During those interviews it seemed that the introduction of these types of engines wouldn’t be that long in coming to market. I remember one of the men saying that they were entertaining a possible contract with the US military, but I’ve not heard any more about it since then, which has been about 2 years now, IIRC.

    I must admit that I don’t subscribe to any automotive magazines and mostly rely on Autoline.tv for all my automotive information. So I’m sure I have missed some press reports about the progression of these various companies.

    Maybe John and Gary could do an AAH in the near future to discuss the progress of the research and development of what seemed to be a promising engine design for the industry.

    Thanks for listening to us little people out here in podunk and look forward to your response.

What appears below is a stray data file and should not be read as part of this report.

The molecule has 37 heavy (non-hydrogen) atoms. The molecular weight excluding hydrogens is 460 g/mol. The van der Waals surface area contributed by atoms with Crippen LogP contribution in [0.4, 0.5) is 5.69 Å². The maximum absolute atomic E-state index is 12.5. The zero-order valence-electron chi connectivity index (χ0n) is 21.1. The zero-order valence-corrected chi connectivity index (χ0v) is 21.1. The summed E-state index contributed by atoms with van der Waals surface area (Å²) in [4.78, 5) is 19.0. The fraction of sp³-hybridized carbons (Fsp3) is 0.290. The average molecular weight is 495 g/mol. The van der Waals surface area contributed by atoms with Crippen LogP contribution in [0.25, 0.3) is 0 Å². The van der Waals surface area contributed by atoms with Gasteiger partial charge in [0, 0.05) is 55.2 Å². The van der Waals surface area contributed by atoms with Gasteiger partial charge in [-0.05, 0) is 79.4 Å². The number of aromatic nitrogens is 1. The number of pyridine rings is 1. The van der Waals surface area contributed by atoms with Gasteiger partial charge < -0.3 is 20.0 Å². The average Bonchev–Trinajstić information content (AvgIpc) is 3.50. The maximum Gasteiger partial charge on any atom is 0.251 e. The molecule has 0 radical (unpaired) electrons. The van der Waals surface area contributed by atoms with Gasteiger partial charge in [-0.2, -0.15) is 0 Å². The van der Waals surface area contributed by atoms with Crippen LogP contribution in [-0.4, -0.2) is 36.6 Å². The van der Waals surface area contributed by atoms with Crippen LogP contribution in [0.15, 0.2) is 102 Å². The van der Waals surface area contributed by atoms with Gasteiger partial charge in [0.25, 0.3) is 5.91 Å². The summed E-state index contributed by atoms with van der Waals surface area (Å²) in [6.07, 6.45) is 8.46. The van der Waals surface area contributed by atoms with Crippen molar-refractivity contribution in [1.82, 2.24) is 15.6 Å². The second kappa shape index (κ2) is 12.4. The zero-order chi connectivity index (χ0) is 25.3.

Rick W.

  8. Rick W Says:

    And one more thing.
    I totally enjoyed your AAH show on Local Motors.
    I think they will have the success they are looking for not only in the small production of cars in micro-markets but also their efforts in the autonomous small passenger buses in certain markets around the world.

    We all talk about Cars, Airlines and such in the terms of cradle to grave, but they have totally introduced the true Cradle to Cradle concept.
    Very exciting and interested to see how they do on their path to an eventual IPO.
    Will certainly be looking for their ticker name on whatever exchange they may end up on.
    Seems they are on the right path and paving the way for other companies to possibly join them in the future as it pertains to manufacturing complete products using this technology.